return statement

< c‎ | language

Terminates current function and returns specified value to the caller function.


[edit] Syntax

return expression ; (1)
return ; (2)

[edit] Explanation

1) Evaluates the expression, terminates the current function and returns the result of the expression to the caller (the value returned becomes the value of the function call expression). Only valid if the function return type is not void.
2) Terminates the current function. Only valid if the function return type is void.

If the type of the expression is different from the return type of the function, its value is converted as if by assignment to an object whose type is the return type of the function, except that overlap between object representations is permitted:

struct s { double i; } f(void); // function returning struct s
union { struct { int f1; struct s f2; } u1;
        struct { struct s f3; int f4; } u2; } g;
struct s f(void)
    return g.u1.f2;
int main(void)
// g.u2.f3 = g.u1.f2; // undefined behavior (overlap in assignment)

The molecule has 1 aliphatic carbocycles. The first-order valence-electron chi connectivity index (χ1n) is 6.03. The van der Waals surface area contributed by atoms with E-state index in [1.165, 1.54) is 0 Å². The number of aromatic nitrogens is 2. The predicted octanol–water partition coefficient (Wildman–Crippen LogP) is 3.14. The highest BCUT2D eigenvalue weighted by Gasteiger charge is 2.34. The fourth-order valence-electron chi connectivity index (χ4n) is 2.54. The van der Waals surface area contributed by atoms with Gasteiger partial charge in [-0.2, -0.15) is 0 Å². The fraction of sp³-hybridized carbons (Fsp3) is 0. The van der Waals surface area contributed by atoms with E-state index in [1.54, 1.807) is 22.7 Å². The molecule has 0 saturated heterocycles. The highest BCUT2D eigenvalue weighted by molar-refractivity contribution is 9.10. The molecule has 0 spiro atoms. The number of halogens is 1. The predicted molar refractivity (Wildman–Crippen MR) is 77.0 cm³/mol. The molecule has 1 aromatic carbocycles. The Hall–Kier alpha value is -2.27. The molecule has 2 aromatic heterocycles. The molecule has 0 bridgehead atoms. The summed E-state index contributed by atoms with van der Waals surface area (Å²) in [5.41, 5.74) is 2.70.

g.u2.f3 = f();     // well-defined

If the return type is a real floating type, the result may be represented in greater range and precision than implied by the new type.

Reaching the end of a function other than main is equivalent to return;. Reaching the end of the main function is equivalent to return 0;.

[edit] Keywords


[edit] Example

#include <stdio.h>
void fa(int i)
    if (i == 2)
    printf("fa():   %d\n", i);
} /* implied return; */
int fb(int i)
    if (i > 4)
       return 4;
    printf("fb():   %d\n", i);
    return 2;
int main(void)
    fa(2);           /* returns, does nothing when i==2   */
    fa(1);           /* prints its argument, then returns */
    int i = fb(5);   /* 5>4, so returns 4                 */
    i = fb(i);       /* prints its argument, returns 2    */
    printf("main(): %d\n", i);


fa():   1
fb():   4
main(): 2